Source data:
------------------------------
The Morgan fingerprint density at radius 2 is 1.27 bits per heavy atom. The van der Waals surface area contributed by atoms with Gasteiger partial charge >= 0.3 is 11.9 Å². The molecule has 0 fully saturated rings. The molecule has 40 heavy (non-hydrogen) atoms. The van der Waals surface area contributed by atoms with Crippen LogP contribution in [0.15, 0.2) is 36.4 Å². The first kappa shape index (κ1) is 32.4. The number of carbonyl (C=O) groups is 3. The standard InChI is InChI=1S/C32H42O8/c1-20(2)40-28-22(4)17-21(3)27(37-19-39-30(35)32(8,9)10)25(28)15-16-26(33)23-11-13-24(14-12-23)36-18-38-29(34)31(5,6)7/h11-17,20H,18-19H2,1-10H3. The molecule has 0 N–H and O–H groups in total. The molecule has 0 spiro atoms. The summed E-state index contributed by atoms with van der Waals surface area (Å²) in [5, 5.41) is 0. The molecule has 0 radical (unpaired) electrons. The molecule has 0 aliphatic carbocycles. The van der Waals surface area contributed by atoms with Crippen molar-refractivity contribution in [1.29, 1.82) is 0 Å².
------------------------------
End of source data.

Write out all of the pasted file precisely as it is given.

The Morgan fingerprint density at radius 2 is 1.27 bits per heavy atom. The van der Waals surface area contributed by atoms with Gasteiger partial charge >= 0.3 is 11.9 Å². The molecule has 0 fully saturated rings. The molecule has 40 heavy (non-hydrogen) atoms. The van der Waals surface area contributed by atoms with Crippen LogP contribution in [0.15, 0.2) is 36.4 Å². The first kappa shape index (κ1) is 32.4. The number of carbonyl (C=O) groups is 3. The standard InChI is InChI=1S/C32H42O8/c1-20(2)40-28-22(4)17-21(3)27(37-19-39-30(35)32(8,9)10)25(28)15-16-26(33)23-11-13-24(14-12-23)36-18-38-29(34)31(5,6)7/h11-17,20H,18-19H2,1-10H3. The molecule has 0 N–H and O–H groups in total. The molecule has 0 spiro atoms. The summed E-state index contributed by atoms with van der Waals surface area (Å²) in [5, 5.41) is 0. The molecule has 0 radical (unpaired) electrons. The molecule has 0 aliphatic carbocycles. The van der Waals surface area contributed by atoms with Crippen molar-refractivity contribution in [1.29, 1.82) is 0 Å².